The Reserve Bank of India (RBI), the country’s central bank, recently told the country’s Supreme Court that cryptocurrency regulations are necessary, as cryptos like bitcoin encourage “illegal transactions.”

According to local news outlet Financial Express the RBI, through senior counsel Shyam Divan, argued to a bench led by Chief Justice Dipak Misra that cryptocurrencies are necessary as they’re a “particular means” that “encourages illegal transactions” and affects the “international flow of funds.”

Earlier this year the Indian government, via the Ministry of Finance, set up a committee to examine the country’s cryptocurrency scene. Per the news outlet an interdisciplinary committee led by Subhash Garg, secretary of economic affairs at the Ministry, is yet to present a report on potential crypto regulations.

Back in April, the RBI ordered all local financial institutions to bring their banking relationships with cryptocurrency-related businesses to an end citing high risks. In July, the Supreme court backed the central bank’s decision, effectively banning crypto activity.

A petition asking the central bank to backpedal its decision got over 22,000 signatures, but the ban moved forward. The move was a big blow to companies in the sector and after a three-month grace period was over, the ban came into effect.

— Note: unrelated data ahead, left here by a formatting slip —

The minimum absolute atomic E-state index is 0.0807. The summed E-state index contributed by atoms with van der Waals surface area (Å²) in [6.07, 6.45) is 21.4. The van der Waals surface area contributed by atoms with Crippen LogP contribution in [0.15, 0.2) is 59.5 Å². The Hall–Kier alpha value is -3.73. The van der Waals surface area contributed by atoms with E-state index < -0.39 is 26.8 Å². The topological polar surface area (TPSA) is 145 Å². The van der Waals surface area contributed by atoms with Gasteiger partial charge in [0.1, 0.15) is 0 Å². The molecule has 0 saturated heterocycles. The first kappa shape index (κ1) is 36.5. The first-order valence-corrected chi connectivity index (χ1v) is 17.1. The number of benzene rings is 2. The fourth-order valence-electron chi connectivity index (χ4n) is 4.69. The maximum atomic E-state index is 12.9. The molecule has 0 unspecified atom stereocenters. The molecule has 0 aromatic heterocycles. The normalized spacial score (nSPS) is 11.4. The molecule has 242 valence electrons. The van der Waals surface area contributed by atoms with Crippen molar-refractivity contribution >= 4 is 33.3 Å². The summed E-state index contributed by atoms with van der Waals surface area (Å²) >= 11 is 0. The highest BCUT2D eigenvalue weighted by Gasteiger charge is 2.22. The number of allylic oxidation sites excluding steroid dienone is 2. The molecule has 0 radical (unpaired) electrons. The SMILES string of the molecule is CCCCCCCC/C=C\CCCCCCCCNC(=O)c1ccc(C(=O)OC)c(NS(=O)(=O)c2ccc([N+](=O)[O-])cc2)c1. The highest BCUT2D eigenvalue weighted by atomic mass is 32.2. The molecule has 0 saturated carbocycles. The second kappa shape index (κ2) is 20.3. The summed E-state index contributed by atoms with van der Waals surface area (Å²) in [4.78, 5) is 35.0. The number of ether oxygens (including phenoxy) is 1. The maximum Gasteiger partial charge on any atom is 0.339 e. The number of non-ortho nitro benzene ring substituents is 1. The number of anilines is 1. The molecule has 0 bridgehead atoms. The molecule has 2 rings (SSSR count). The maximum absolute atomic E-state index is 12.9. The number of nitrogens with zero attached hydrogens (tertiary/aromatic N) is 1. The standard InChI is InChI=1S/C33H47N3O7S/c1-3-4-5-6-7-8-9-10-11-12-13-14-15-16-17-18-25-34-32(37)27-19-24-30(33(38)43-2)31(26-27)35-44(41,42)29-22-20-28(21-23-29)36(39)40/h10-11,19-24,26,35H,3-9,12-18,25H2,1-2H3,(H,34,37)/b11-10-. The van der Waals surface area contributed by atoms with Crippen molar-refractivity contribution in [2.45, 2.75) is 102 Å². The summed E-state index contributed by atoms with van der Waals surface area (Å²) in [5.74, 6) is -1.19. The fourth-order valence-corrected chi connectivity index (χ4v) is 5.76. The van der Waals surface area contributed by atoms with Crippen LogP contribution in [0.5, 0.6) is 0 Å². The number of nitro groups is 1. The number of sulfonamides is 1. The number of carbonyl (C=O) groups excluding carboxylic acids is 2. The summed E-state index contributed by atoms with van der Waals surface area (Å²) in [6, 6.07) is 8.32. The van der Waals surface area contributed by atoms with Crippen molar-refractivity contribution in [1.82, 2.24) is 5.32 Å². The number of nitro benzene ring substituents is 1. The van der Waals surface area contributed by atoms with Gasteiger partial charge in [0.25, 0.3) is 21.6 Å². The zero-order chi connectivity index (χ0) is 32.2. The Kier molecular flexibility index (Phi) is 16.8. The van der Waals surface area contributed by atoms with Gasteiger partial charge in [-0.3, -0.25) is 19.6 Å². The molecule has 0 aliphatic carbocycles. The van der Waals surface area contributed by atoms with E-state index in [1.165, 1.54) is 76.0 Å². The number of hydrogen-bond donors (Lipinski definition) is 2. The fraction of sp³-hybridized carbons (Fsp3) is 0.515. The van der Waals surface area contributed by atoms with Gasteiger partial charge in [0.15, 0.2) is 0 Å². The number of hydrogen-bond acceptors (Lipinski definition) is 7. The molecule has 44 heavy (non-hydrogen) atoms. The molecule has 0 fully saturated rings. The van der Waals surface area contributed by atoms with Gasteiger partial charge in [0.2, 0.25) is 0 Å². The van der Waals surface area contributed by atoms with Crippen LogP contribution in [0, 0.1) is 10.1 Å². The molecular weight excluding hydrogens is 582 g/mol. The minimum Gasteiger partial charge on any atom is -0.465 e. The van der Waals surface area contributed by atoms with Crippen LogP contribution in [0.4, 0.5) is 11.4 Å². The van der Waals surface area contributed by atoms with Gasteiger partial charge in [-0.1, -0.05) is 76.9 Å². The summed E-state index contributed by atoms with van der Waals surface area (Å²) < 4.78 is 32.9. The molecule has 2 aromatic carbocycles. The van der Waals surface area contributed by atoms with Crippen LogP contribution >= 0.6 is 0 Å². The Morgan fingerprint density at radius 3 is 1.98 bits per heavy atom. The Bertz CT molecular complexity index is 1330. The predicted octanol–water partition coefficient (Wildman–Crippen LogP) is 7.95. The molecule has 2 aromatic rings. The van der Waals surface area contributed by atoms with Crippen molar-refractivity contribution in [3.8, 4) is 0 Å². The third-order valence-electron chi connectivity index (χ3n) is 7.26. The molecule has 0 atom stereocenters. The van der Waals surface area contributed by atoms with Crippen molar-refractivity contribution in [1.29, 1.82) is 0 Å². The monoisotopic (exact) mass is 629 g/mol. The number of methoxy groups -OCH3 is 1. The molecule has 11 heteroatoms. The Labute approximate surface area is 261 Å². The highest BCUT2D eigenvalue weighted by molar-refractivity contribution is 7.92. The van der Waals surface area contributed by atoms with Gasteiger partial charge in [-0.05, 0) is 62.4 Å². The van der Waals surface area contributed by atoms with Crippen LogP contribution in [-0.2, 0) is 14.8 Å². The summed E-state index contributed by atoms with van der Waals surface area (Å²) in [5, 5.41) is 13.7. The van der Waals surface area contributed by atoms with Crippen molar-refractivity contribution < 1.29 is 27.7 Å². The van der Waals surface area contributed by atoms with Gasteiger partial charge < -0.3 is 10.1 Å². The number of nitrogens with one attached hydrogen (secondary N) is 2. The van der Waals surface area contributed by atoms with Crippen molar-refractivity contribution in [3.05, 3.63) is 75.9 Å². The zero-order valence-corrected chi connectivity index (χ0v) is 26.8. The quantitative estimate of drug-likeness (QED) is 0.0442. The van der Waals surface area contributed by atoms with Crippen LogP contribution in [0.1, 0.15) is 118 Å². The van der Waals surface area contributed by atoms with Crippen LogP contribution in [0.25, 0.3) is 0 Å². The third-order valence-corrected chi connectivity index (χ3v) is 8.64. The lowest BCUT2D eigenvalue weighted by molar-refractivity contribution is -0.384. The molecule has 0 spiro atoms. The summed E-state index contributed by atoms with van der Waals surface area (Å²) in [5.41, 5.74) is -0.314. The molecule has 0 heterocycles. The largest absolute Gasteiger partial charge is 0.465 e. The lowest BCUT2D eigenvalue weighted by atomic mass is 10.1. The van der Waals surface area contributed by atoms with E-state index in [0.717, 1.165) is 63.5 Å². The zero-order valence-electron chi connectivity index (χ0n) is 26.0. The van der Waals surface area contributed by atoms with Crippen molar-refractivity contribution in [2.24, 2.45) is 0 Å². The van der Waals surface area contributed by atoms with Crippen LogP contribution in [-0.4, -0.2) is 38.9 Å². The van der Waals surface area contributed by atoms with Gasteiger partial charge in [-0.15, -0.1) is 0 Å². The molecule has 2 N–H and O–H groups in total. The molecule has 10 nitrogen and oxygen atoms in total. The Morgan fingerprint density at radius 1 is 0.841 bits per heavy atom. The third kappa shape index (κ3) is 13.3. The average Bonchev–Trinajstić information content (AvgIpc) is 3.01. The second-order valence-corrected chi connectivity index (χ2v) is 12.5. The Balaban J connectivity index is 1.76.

India’s Supreme Court has now delayed a final hearing on RBI’s crypto-related ban to September 11, after Gopal Subramanium, appearing for petitioners, argued the RBI’s move was “baseless.” Per Financial Express, he argued:

In today’s tech world, transactions are done online and you need banks for that. This issue should concern the government.

Gopal Subramanium

The central bank’s move rallied up the cryptocurrency community, to the point eccentric cybersecurity pioneer and bitcoin bull John McAfee asked it to “stand together and act” against the RBI, while reacting to a piece that reported on an order imposed on financial institutions to stop servicing crypto clients.

Per the news outlet, various Public Interest litigations (PILs) – used to “raise issues of broad public concern” – challenging RBI’s move have been filed on the ban, with one coming from a group of “eleven different representatives from various crypto-related businesses.”

Earlier this month a local news channel revealed India wasn’t going to ban cryptocurrencies, but would instead label them commodities.